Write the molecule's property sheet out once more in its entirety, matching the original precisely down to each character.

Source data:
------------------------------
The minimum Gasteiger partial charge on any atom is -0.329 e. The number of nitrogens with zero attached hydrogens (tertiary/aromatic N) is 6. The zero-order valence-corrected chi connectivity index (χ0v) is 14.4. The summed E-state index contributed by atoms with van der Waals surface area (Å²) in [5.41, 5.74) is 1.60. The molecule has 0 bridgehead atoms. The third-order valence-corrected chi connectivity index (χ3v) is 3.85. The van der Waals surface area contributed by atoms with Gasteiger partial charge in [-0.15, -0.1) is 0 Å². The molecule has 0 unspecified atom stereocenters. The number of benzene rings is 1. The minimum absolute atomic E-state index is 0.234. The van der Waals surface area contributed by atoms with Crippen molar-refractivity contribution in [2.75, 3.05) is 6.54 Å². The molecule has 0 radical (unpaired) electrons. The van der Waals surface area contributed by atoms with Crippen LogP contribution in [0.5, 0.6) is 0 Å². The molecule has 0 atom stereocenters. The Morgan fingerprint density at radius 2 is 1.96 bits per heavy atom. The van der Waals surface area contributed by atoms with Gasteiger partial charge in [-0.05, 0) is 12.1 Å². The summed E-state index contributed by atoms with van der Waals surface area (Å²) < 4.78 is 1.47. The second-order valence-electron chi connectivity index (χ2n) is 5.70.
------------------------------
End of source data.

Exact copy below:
The minimum Gasteiger partial charge on any atom is -0.329 e. The number of nitrogens with zero attached hydrogens (tertiary/aromatic N) is 6. The zero-order valence-corrected chi connectivity index (χ0v) is 14.4. The summed E-state index contributed by atoms with van der Waals surface area (Å²) in [5.41, 5.74) is 1.60. The molecule has 0 bridgehead atoms. The third-order valence-corrected chi connectivity index (χ3v) is 3.85. The van der Waals surface area contributed by atoms with Gasteiger partial charge in [-0.15, -0.1) is 0 Å². The molecule has 0 unspecified atom stereocenters. The number of benzene rings is 1. The minimum absolute atomic E-state index is 0.234. The van der Waals surface area contributed by atoms with Crippen molar-refractivity contribution in [2.75, 3.05) is 6.54 Å². The molecule has 0 radical (unpaired) electrons. The van der Waals surface area contributed by atoms with Crippen LogP contribution in [0.5, 0.6) is 0 Å². The molecule has 0 atom stereocenters. The Morgan fingerprint density at radius 2 is 1.96 bits per heavy atom. The van der Waals surface area contributed by atoms with Gasteiger partial charge in [-0.05, 0) is 12.1 Å². The summed E-state index contributed by atoms with van der Waals surface area (Å²) < 4.78 is 1.47. The second-order valence-electron chi connectivity index (χ2n) is 5.70.